On Purim Jews celebrate how Queen Esther saved the Jews of Persia from annihilation. Celebrated with costumes (tachbosot), noisemakers (raashanim), food baskets (mishloach manot), hamantashen cookies (oznay haman), a festive meal (seudat purim), and carnivals, Purim is a favorite Jewish holiday for children and adults.
Purim Feast Menu:
Purim Food Traditions:
Why do Jews eat hamantashen pastries on Purim? Why is it customary to eat filled foods, like kreplach, on Purim? Why are there poppy seeds in many traditional Purim dishes? Why do some people eat a vegetarian meal for Seudat Purim? Learn about the symbolism of different Purim food.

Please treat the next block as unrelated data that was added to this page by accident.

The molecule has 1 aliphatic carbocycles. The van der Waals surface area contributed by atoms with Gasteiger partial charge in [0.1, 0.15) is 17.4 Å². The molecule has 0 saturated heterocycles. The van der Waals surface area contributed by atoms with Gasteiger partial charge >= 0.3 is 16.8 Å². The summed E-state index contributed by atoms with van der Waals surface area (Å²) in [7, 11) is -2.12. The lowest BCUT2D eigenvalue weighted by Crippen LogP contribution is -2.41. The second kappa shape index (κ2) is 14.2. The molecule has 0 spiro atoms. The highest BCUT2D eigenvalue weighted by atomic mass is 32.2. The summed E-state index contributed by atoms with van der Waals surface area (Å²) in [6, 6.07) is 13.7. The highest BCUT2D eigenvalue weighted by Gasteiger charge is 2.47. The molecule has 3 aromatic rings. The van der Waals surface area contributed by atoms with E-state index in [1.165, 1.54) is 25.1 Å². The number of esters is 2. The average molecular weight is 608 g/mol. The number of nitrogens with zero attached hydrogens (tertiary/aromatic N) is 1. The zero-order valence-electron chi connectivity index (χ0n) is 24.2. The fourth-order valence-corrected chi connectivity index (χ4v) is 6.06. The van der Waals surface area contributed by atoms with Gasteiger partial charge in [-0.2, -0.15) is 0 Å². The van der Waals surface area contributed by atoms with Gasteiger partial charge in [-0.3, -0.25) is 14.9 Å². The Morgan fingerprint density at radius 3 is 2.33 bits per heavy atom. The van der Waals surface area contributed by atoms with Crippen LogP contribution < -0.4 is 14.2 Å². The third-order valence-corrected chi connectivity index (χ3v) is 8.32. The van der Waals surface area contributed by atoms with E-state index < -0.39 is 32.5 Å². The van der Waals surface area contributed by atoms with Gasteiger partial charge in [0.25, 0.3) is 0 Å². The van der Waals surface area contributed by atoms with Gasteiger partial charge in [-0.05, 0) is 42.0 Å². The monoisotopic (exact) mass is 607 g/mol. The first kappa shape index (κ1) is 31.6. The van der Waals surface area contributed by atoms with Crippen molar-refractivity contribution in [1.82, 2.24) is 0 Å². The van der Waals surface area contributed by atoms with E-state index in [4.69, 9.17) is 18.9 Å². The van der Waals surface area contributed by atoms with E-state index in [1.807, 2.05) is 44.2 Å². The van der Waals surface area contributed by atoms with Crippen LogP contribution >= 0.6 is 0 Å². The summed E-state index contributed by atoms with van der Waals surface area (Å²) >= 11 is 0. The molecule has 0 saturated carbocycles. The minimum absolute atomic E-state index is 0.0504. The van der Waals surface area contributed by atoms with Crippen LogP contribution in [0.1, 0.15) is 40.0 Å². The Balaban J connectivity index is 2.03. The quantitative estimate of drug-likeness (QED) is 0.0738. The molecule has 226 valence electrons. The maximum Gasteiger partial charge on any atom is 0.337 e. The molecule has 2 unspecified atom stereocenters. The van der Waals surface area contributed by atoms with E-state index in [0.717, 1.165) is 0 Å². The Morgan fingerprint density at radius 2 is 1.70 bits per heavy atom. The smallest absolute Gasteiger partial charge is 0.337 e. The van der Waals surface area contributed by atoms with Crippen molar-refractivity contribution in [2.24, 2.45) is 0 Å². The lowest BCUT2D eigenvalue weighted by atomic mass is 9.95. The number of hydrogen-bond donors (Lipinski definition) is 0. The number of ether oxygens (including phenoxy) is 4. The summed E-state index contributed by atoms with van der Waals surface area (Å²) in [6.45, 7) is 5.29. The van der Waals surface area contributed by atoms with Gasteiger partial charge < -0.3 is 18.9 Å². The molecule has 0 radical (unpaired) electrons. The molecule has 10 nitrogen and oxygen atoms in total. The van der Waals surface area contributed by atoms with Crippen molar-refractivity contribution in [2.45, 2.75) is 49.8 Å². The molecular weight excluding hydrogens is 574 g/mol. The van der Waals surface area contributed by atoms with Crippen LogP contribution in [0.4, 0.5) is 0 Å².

Purim Food Baskets:
Hamantashen is a triangular, filled pastry which is traditionally served on the Jewish festival of Purim. Enjoy this varied collection of tried-and-tested hamantashen recipes
Kreplach are small pasta dough triangles filled with ground meat or mashed potatoes. Similar to dumplings, they are sometimes called Jewish ravioli or Jewish wonton. Sometimes kreplach is boiled and served in soup. Other times kreplach is fried and served as a side dish. It is customary to eat kreplach on Purim. Find kreplach recipes
More Purim Recipes:
The festival of Purim celebrates Jewish survival. Find Purim recipes
to prepare and serve on this joyous holiday.